Biden orders the DOJ to finish non-public jail contracts underneath racial justice
President Joe Biden signs an executive order for transgender people for military service in the Oval Office of the White House in Washington, USA on January 25, 2021 when he meets with new Secretary of Defense Lloyd Austin.
Kevin Lemarque | Reuters
President Joe Biden will order his Justice Department on Tuesday not to renew his private prison contracts, one of several new planks on Biden’s broader agenda for racial justice.
Biden is ready to sign four more executive measures after submitting his press schedule to the White House at 2:00 p.m. CET according to his press schedule. Vice President Kamala Harris will also attend the event.
Actions are aimed at tackling discriminatory housing practices, reforming the prison system, respecting the sovereignty of tribal governments, and combating xenophobia against Asian Americans, especially in the face of the Covid pandemic.
“For too many American families, systemic racism and inequality in our economies, laws, and institutions have still pushed the American dream way out of reach,” Rice said at a news conference.
The actions are just the latest in a comprehensive flex of the presidential powers in the first week. According to a preview from senior administrators, Biden will sign on Tuesday afternoon:
- An executive order directing Biden’s attorney general not to renew DOJ contracts with privately operated penal institutions
- A presidential memorandum directing the Department of Housing and Urban Development to investigate the impact of the Trump administration’s regulatory actions that “undermine fair housing policies and laws.” Based on this analysis, the memo also instructs the HUD to take steps to fully implement the requirements of the Fair Housing Act.
- An executive order urging federal agencies to deal with tribal governments regularly and meaningfully
- And an executive memorandum directing the Department of Health and Human Services and the Covid Health Equity Task Force to publish best practices in their Covid response efforts to promote “cultural literacy” and sensitivity towards Asian Americans and islanders in the Pacific to consider. The memo also instructs the DOJ to work with these communities to prevent hate crimes and harassment against them.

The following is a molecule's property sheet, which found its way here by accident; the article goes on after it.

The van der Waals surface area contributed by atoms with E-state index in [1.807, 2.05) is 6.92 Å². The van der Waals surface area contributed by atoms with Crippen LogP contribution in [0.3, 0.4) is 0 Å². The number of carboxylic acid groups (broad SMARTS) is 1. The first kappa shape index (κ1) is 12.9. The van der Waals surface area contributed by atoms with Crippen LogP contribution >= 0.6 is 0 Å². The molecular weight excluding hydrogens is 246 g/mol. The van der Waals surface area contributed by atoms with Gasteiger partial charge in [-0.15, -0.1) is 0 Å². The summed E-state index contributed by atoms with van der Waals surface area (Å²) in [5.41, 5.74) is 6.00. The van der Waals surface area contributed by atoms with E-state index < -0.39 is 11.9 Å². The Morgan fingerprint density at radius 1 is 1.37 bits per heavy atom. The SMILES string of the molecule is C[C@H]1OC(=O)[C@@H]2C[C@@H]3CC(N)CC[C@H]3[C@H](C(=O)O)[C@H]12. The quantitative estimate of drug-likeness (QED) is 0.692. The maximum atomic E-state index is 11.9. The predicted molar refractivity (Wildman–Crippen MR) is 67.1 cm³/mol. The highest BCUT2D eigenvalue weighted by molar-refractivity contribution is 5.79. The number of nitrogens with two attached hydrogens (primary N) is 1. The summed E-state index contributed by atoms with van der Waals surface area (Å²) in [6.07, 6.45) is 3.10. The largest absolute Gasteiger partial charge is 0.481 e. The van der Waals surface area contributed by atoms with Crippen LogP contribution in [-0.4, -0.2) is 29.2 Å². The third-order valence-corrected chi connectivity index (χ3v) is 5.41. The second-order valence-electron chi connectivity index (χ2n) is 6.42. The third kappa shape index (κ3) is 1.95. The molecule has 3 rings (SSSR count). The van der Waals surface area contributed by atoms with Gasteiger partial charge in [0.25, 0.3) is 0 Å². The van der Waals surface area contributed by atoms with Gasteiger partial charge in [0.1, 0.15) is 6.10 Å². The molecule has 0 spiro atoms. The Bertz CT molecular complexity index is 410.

“For too many American families, systemic racism and inequality in our economies, laws, and institutions have still put the American dream way out of reach,” domestic affairs adviser Susan Rice said at a press conference prior to Biden’s speech and signing.
“These are desperate times for so many Americans, and all Americans urgently need federal action to help us overcome this moment,” said Rice.
“Building a fairer economy is essential if Americans are to compete and thrive in the 21st century.”
Domestic Policy Advisor Susan Rice speaks during the daily briefing in the Brady Briefing Room of the White House in Washington, DC on January 26, 2021.
Almond Ngan | AFP | Getty Images
Biden put questions of racial justice at the center of his winning campaign against former President Donald Trump. Shortly after he took office, Biden signed an executive order setting his government’s focus on social justice and repealing some of his predecessor’s policies.
In particular, the January 20 action overturned Trump’s September order to restrict federal entrepreneurs’ ability to deliver training on diversity and inclusion in the workplace.
Biden also ended the Trump administration’s “1776 Commission” which, in the final days of Trump’s tenure, produced a report that was extremely critical of progressive ideologies.
Biden’s command charged the Rice-headed Home Affairs Council with coordinating “efforts to embed principles, strategies, and approaches of justice throughout the federal government.”
“This includes efforts to remove and provide equal access to systemic barriers to opportunity and benefit, identify communities that have been underserved by the federal government, and develop strategies to advance equity for those communities,” it said in this regulation.
Biden is expected to return to the state dining room at 4:45 p.m. to speak about his government’s efforts to contain the Covid pandemic.
– CNBC’s Christian Nunley contributed to this report.